Annette Lemieux

Hobo Jungle was created by Annette Lemieux for her solo exhibition at the Castello di Rivoli in December 1992.
The work links the general theme of war to the particular history of the exhibition site. The inspiration for this work comes from a photograph depicting the third floor of the Castello, which was partially destroyed by bombing during World War II. In the black-and-white image, three soldiers, equipped with buckets, seem to be looking for something amid the ruins of the burned roof, which has imploded and fallen to the floor. Using this dramatic reproduction of a real event, Lemieux applied to a reproduction of the photograph circular scraps of colored fabric printed with stars and other decorations, which appear to fall inside the room from the opening in the ceiling. This simple intervention distorts the obvious original significance of the image. As worked on by Lemieux, the photograph becomes deliberately ambiguous and seems almost to depict three soldiers who, with their buckets, are trying to gather colored spheres that have rained down from the sky. The atmosphere of the scene becomes strangely magical, almost Fellini-like. In front of the photograph the artist has placed two cushions from an old armchair, which are torn and discolored as if they too had been recovered from the bombing. As the title indicates, the work associates tragedies linked to the war with allusions to contemporary reality, such as the homeless population. The chair cushions, in fact, bring to mind the dramatic reuse of the throwaways of consumer society, and they transcend the original photographic image’s historical reference to the war. Signs of abandonment become signs of life, more precisely, a desire for life, like the colored forms that tumble from the hole in the roof.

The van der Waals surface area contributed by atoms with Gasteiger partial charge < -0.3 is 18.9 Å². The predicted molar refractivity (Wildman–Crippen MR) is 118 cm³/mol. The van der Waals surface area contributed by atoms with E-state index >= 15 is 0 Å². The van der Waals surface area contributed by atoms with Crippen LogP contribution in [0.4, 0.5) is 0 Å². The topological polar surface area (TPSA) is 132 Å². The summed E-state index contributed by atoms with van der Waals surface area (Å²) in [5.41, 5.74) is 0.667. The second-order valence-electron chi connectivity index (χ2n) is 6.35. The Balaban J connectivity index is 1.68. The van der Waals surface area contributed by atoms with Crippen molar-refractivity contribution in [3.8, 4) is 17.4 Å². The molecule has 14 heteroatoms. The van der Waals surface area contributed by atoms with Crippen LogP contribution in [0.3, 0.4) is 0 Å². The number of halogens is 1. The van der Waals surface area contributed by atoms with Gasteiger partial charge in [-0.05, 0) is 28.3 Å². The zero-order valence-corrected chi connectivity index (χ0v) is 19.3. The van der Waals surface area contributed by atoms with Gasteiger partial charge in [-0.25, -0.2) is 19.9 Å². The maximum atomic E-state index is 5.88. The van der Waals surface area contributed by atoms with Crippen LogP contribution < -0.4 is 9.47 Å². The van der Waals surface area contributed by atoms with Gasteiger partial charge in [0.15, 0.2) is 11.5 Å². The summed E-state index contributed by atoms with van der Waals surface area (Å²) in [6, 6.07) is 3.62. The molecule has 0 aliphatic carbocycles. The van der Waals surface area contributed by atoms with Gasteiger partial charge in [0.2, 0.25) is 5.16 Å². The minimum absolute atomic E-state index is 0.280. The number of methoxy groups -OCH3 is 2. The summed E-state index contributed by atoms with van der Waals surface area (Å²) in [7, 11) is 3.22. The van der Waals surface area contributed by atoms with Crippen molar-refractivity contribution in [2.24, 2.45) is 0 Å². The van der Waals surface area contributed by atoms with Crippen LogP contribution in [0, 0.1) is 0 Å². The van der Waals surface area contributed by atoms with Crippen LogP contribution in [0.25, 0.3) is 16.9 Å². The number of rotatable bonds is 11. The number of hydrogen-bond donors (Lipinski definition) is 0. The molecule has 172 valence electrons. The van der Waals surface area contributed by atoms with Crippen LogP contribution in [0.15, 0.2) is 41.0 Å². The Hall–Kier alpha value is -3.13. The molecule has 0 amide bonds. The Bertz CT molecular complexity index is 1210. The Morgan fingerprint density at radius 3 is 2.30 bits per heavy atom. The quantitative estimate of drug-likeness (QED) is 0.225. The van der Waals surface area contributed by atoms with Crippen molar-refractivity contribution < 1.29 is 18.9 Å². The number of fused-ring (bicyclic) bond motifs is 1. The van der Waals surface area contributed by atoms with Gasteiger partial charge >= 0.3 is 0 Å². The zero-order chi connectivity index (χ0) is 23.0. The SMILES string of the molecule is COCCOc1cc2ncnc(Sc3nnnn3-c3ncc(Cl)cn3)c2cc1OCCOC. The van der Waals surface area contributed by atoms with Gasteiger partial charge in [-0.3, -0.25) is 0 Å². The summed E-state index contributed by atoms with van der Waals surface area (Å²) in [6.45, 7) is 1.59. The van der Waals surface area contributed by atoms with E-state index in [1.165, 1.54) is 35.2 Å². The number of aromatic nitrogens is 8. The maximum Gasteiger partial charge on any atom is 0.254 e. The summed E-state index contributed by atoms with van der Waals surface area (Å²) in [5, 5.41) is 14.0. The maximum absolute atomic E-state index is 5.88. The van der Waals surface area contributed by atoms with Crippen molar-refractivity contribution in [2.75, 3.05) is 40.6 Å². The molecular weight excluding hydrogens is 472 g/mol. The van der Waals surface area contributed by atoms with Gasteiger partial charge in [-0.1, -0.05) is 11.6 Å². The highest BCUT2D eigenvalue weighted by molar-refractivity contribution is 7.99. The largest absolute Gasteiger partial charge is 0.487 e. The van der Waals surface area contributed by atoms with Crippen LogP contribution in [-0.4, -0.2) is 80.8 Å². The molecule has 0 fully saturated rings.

The use of preexisting images and objects, inserted into new contexts and combinations in order to create unexpected meanings is a practice that has characterized Lemieux ’s work since the 1980s.The artist has often employed images or objects relating to World War II, critically confronting dramatic themes pertaining to that conflict. Fragments of the social history of her country, or of the entire world, appear in her works, together with personal memories from childhood. These signify that an inner state and external reality are not two opposing worlds, but a single dimension that, for the artist, becomes operative in the name of her social responsibility.